Posterior separation beyond the balancing ability of the compensating curve can be balanced by the introduction of the plane of orientation The greater the separation of the teeth, the greater must be the height of the cusps of the posterior teeth
Levin’s Concept (1978) Bernard Levin believed that it was not necessary to consider the plane of occlusion Levin also states that the plane of occlusion can be slightly altered by 1 -2 mm in order to improve the stability of a denture He named the other four factors of occlusion as The Quad
The essentials of a quad are: 1. The condylar guidance is fixed and is recorded from the patient. The balancing condylar guidance will include the Bennett movement of the working condyle. This may or may not affect the lateral balance 2. The incisal guidance is usually obtained from patient’s aesthetic and phonetic requirements. However, it can be modified for special requirements. E. g. , the incisal guidance is decreased for flat ridges
1. 3. The compensating curve is the most important factor in obtaining occlusal balance. Monoplane or low cusp teeth must employ the use of compensating curve 2. 4. Cusp teeth have the inclines necessary for balanced occlusion but nearly always are used with a compensating curve
Factors Influencing Balanced Occlusion 1. Inclination of the condylar path or condylar guidance 2. Inclination of the Incisal guidance 3. Orientation of the plane of occlusion or occlusal plane 4. Cuspal angulation 5. Compensating curves Essentials of Complete Denture Prosthodontics, 2 nd Edition, Sheldon-Winkler.
Condylar Guidance Inclination of the condylar path is also called as the first factor of occlusion. This is the only factor, which can be recorded from the patient Inclination of condylar guidance is a definite anatomic feature that depends on inclination of floor of glenoid fossa. Dentist cannot alter this inclination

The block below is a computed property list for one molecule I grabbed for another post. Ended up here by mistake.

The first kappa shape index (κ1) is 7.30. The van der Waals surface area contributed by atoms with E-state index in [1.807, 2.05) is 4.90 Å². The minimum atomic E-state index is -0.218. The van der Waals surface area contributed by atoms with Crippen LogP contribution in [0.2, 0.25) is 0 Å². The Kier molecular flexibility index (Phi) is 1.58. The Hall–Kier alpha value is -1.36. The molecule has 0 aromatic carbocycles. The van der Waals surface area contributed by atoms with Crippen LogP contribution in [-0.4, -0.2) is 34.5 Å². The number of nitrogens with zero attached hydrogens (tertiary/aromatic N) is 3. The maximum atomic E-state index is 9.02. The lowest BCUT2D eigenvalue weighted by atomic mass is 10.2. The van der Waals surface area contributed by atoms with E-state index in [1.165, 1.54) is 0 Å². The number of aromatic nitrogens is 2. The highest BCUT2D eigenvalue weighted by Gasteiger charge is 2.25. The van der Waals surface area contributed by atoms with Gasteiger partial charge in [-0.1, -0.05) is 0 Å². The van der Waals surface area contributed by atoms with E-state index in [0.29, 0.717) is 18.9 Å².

It is registered using protrusive registration (i. e. the patient is asked to protrude with the occlusal rims) Inter-occlusal record material is injected between the occlusal rims in this position The occlusal rims with the inter occlusal record are transferred to the articulation
Since the occlusal rims are in a protrusive relation, the upper member of the articulator is moved back to accommodate them. The inter-occlusal record is carefully removed and the upper member is allowed to slide forward to its original position. The condylar guidance should be adjusted till the upper member slides freely into position. It is transferred to the articulator as the condylar guidance
Increase in the condylar guidance will increase the jaw separation during protrusion This factor of balance occlusion cannot be modified. All the other four factors of occlusion should be modified to compensate the effects of this factor In patients with a steep condylar guidance, the incisal guidance should be decreased to reduce the amount of jaw separation produced during protrusion.
It should be remembered that the incisal guidance cannot be made very steep because it has its own ill effects
Incisal Guidance This is defined as, “The influence of the contacting surface of the mandibular and maxillary anterior teeth on mandibular movements” Is expressed in degrees of angulation from the horizontal by a line drawn in the sagittal plane between the incisal edges of the upper & lower incisor teeth when closed in centric occlusion.
If the incisal guidance is steep: It requires steep cusps A steep occlusal plane or a steep compensating curve — to achieve an occlusal balance
Incisal guidance is determined by relationship of mandibular anterior teeth to lingual surfaces of maxillary anterior teeth This angle is formed by lingual surfaces of incisor teeth and horizontal plane of articulator
Incisal guide angle can be controlled when developing a balanced occlusion With a given amount of vertical overlap the incisal guide angle can be made flatter by increasing the horizontal overlap It can be made less steep by reducing vertical overlap